According to the Travel.State.Gov website on Zimbabwe, there is a “cash liquidity crisis” in the country which travelers need to be aware of… but it doesn’t provide much context or explanation. So what’s actually going on? How are things on the ground?
After spending a week there in March 2017, I have mixed feelings about how their very unique situation is affecting everyday life. Only somebody who lives there can truly understand the up and down waves, I suppose, but I saw a mixture during my stay.
Essentially, what’s going on is simply a physical lack of cash. People, literally, just can’t get their hands on paper currency easily.
For example, a person may have thousands of dollars available in their bank account… but to get even $100 into their hands is a mission. The ATMs are all dry, and there are rations and limitations on how much cash you can withdrawal from the bank – even if you have more than enough in your account. For this reason, you’ll see ridiculous lines of people waiting outside the banks and cash-starved businesses offering discounts to customers who actually have cash to spend.
A black market has actually developed to BUY and SELL money. Sounds crazy, right? Let that digest for a moment. People are actually BUYING money. When I showed up in Harare with a wallet full of crispy US $100 bills, I was told they have a street markup of 15-20% – meaning, each $100 was worth $115-$120 on the underground. Somebody who needs cash in hand will transfer, from their account to yours, $120 in exchange for the $100 bill in hand.
Is selling cash even ethical? Is it legal? Is it rational? I’ll leave all of these questions up for interpretation. But that’s what’s going on.
That being said – life in Zimbabwe continues to roll on forward. People are still working. People are still shopping. People are still socializing and partying. People are still LIVING THEIR LIVES.
Despite a lack of hard currency floating around, Zimbabwe is still just like anywhere else – people go to their jobs, they receive their salary to their bank accounts, and they can pay for things with their cards. To be honest, most Americans are living this way anyhow, even if they don’t have to be – just swipe, swipe, swipe. Most of my friends use their credit or debit cards for everything, despite having access to every dollar in their account if they wanted to go get it. Other than the strippers, drug dealers, and doomsday preparers – nobody really stockpiles cash at home these days.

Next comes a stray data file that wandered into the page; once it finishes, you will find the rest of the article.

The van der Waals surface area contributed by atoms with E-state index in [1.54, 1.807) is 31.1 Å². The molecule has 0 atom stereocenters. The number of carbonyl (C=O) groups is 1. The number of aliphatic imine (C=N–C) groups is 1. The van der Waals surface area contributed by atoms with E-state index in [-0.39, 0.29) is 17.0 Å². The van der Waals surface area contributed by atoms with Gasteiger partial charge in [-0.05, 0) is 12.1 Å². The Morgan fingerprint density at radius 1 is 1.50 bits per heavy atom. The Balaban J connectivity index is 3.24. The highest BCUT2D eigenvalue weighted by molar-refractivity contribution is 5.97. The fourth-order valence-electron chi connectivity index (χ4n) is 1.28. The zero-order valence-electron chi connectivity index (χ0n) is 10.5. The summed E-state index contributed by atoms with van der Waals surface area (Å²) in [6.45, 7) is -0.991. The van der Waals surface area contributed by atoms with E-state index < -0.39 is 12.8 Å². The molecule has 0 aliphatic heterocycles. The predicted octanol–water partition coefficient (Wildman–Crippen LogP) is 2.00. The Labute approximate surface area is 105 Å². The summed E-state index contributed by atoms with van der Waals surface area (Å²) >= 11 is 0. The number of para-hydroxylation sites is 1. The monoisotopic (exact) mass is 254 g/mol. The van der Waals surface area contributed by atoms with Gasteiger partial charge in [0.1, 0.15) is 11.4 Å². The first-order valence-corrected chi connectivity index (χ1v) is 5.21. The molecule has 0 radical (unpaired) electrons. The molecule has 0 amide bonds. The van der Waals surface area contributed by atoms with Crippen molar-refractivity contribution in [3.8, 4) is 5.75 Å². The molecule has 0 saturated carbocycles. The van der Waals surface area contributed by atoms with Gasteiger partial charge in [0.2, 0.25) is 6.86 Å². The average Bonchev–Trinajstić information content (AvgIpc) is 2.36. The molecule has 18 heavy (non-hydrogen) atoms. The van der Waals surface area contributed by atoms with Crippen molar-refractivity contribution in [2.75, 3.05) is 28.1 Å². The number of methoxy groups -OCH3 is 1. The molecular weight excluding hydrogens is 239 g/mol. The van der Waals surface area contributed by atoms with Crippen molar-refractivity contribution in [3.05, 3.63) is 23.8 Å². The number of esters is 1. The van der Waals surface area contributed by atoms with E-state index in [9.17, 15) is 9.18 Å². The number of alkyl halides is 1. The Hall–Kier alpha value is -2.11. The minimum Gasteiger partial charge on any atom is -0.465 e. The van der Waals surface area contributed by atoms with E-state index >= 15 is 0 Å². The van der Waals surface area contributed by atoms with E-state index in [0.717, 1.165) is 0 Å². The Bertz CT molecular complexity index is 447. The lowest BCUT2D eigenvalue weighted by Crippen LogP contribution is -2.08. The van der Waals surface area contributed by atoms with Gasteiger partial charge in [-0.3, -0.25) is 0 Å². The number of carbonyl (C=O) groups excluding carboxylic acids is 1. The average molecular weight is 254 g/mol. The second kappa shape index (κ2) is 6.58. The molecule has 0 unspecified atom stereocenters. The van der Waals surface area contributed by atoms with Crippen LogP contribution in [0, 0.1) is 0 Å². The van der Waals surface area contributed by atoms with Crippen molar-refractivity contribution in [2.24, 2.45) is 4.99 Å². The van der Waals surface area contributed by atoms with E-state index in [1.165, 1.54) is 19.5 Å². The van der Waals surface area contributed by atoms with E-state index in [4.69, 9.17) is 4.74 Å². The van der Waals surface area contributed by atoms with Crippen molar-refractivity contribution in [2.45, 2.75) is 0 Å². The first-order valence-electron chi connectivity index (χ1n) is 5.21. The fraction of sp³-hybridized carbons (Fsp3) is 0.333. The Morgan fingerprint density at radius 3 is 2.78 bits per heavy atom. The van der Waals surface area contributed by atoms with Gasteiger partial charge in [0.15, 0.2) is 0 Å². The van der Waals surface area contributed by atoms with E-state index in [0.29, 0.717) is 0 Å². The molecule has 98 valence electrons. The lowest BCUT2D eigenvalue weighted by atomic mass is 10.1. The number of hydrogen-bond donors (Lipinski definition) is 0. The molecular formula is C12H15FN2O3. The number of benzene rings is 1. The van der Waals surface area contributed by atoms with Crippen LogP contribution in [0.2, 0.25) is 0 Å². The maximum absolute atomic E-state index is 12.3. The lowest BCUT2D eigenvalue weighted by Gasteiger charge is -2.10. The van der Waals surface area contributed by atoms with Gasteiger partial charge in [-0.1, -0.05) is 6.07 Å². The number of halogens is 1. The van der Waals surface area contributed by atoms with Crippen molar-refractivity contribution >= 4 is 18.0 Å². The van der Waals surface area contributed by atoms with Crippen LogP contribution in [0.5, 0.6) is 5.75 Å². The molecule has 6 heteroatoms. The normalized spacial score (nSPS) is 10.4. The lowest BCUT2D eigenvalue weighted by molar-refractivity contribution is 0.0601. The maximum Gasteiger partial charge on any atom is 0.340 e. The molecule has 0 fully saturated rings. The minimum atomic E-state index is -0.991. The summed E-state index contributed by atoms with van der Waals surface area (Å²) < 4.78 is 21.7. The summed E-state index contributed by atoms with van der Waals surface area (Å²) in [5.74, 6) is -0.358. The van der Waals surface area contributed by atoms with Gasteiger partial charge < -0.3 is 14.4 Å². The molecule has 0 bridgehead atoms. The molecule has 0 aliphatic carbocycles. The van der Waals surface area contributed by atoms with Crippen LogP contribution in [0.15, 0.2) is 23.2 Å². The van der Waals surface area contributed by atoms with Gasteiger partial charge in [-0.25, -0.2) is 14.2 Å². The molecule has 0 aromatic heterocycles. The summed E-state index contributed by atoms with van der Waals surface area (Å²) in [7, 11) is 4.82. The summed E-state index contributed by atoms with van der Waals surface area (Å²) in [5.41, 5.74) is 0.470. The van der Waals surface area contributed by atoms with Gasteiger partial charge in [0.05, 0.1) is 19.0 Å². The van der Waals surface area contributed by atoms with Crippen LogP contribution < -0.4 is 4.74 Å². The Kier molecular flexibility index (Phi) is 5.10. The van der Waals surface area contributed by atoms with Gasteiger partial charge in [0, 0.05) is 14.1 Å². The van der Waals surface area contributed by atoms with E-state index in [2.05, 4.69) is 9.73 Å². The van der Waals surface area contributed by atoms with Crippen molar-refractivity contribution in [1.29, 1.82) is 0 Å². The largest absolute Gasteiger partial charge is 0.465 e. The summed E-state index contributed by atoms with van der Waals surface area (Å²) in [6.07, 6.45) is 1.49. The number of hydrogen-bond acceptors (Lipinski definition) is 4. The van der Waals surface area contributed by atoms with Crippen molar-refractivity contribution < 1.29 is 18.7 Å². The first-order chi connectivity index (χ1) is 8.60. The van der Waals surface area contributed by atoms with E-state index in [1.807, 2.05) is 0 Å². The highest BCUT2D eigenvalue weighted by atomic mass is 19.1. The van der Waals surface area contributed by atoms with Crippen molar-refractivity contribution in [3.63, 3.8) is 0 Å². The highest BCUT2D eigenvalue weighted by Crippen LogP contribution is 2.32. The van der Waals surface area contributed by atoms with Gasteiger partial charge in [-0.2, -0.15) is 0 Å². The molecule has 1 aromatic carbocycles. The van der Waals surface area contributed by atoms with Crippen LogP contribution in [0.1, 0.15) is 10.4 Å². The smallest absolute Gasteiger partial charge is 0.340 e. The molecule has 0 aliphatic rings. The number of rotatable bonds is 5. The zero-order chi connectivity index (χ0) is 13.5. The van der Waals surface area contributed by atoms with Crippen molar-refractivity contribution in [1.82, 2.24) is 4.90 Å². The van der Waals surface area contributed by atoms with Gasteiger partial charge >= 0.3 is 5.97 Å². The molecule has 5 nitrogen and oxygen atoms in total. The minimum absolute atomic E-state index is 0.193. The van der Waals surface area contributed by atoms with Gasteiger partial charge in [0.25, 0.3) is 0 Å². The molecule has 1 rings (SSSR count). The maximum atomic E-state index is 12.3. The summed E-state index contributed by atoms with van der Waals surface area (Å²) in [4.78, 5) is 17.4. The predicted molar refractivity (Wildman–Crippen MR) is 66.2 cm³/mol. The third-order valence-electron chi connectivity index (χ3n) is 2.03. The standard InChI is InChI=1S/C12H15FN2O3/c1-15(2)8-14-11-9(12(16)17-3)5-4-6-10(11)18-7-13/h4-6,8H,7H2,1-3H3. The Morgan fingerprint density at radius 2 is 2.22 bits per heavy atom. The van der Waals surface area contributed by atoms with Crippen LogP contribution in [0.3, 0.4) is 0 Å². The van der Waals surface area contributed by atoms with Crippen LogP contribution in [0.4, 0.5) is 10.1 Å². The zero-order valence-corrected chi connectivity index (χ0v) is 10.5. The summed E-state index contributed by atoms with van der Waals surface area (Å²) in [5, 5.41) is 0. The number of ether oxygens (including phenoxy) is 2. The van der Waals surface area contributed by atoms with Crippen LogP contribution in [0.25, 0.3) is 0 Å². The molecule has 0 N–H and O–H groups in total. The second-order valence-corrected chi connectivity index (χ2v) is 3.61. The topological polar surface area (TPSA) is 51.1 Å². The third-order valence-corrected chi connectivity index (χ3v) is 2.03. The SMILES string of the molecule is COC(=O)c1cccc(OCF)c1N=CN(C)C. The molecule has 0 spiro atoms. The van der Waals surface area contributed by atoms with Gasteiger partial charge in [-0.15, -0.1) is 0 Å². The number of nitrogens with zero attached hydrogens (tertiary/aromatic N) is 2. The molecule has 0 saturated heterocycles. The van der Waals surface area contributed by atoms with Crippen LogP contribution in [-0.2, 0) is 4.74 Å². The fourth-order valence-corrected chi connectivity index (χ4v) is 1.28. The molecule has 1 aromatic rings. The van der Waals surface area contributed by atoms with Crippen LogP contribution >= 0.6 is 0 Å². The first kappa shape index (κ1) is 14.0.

While I was out and about in Harare – the bars and clubs were jumpin’ with people buying drinks. Stores are open for business and cars are fueling up at the gas stations, just like anywhere else in the world. People are dressed well, plenty of BMWs and other nice cars can be seen driving out and about, and you can even go scoop up some food from KFC or clothing from the Adidas store – just like the USA. The Zim economy may not be at its best, but it’s not as if everybody is running amuck begging and stealing. Life seems totally normal, despite a few unpredictable turns with the currency.
If there’s one thing I learned about Zimbabwe, above all else, it’s that the people are very resilient. Even when the economy is on its knees, people are still trucking into work every day – pushing forward, not giving up, living their lives and looking forward to the future.
For all intents and purposes – the so-called “Cash Liquidity Crisis” does not affect tourists at all. The only thing you’ll need to bear in mind, if you visit Zimbabwe, is to bring all the cash you intend to spend along with you since you can’t get it from ATMs or banks there. But aside from pocket money… or lack thereof… it has zero effect on visitors. The vast majority of places you would go within Harare (hotels, bars, nightclubs, restaurants, etc) accept Visa and Mastercard anyway. Cash is only necessary if you intend to pull up at the Mbare street market and roam around buying local stuff from vendors… kinda like I did!
Got questions about how to plan your trip to Harare? Hit the comments section!